Trenton — Senate President Steve Sweeney issued the following statement in response to Governor Phil Murphy’s latest millionaire’s tax proposal:
“The unexpected surge in revenues the Governor is now claiming is the surge the Legislature expected when we imposed a 2.5 percent surcharge on the millionaire and billionaire corporations that benefited directly from the Republican Congress’ tax cut. It is the Corporation Business Tax surcharge we imposed that has been coming in far over the Administration’s revenue projections – just as the Legislature said it would.
“The Legislature imposed that Corporation Business Tax surcharge over the Governor’s objection. The Legislature proposed a 3 percent surcharge over four years, and it was the Governor who insisted on cutting the rate to a 2.5 percent surtax for two years and 1.5 percent after that – a giveback that will cost New Jersey hundreds of millions of dollars in lost revenue from the wealthiest corporations.
“To pay for its own corporate tax giveaways, the Republican Congress punished blue states like New Jersey by slashing the SALT deduction on federal income taxes, which is why I insisted on raising the corporate business tax instead of the millionaire’s tax. It makes no sense to raise the millionaire’s tax until the SALT deduction is restored. Due to the unpredictability of the Trump Administration’s economic policy along with constant fluctuation of the stock market, the millionaire’s tax is the most volatile of revenues.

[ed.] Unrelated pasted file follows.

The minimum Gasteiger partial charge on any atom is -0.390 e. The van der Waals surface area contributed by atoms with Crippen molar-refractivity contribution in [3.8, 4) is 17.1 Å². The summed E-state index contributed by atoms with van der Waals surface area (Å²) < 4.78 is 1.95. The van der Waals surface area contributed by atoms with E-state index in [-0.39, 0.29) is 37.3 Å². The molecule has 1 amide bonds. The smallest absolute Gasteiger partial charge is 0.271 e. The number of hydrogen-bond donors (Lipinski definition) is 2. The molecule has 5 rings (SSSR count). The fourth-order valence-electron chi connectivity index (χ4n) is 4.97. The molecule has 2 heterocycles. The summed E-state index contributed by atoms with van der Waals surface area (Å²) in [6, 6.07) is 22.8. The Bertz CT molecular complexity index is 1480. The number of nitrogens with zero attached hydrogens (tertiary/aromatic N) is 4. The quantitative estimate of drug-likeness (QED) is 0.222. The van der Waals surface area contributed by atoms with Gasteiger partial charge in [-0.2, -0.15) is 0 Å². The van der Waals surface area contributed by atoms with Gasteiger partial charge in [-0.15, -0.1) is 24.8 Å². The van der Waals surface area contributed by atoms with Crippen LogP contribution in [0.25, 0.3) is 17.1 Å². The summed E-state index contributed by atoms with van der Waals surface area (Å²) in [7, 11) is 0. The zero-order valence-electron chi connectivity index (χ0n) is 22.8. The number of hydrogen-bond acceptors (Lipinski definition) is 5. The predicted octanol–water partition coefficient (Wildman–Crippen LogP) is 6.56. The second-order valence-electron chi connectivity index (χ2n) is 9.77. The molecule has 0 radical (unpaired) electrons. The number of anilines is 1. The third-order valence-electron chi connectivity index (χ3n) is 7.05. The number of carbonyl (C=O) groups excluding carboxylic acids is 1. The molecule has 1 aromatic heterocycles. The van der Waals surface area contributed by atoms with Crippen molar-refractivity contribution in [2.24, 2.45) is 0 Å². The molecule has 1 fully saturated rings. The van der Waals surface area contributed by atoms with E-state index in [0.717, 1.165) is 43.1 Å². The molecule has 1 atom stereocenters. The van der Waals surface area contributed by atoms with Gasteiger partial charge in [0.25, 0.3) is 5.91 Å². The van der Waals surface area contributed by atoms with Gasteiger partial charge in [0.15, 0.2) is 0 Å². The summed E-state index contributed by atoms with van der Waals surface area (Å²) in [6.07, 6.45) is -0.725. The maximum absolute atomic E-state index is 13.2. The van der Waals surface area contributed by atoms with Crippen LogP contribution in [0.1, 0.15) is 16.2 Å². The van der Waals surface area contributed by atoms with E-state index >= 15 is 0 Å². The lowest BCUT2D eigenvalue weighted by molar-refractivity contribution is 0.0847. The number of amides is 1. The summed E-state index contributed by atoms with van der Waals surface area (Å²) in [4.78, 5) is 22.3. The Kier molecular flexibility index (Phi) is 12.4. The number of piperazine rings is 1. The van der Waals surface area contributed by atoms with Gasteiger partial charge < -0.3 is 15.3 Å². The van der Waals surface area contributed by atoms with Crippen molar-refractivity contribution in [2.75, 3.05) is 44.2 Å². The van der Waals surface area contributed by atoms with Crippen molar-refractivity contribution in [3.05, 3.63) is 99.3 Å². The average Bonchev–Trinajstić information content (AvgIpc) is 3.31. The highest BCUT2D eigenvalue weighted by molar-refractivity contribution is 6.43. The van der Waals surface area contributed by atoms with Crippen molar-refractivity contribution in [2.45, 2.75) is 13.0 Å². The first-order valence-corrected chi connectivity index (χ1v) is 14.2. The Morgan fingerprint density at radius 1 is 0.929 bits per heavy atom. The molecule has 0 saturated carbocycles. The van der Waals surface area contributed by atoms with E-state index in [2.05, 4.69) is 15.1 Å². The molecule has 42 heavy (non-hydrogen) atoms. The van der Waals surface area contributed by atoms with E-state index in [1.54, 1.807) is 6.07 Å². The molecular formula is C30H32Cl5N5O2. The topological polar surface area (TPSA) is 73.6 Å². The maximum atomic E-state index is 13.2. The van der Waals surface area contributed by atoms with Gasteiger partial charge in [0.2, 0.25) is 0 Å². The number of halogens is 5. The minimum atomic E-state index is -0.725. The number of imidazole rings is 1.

“For this Governor, the millionaire’s tax is just a talking point.
“First, he said he needed it to balance the budget. He didn’t. Now he says he wants it because he has suddenly discovered that property taxes are an issue after years of saying that high property taxes are not a problem because New Jerseyans get ‘value’ for their taxes.
“We need a real budget with long-term, sustainable property tax savings, not gimmicks.
“If the Governor cares about property tax relief – which we in the Legislature do care about – he can get it by supporting the sensible bipartisan pension and benefits reforms we have laid out in our Path to Progress report.
“Creating a hybrid pension system, merging the School Employees Health Benefits Plan into the State Health Benefits Plan, and shifting from Platinum level to Gold health care plans would save over $1.5 billion a year for property taxpayers, and tens of billions of dollars in the years ahead.
“It would help make New Jersey affordable for everyone and enable us to get to full funding of the pension system by FY23, which is the biggest priority if we want to restore the state’s bond rating and actually fix the state’s fiscal crisis.”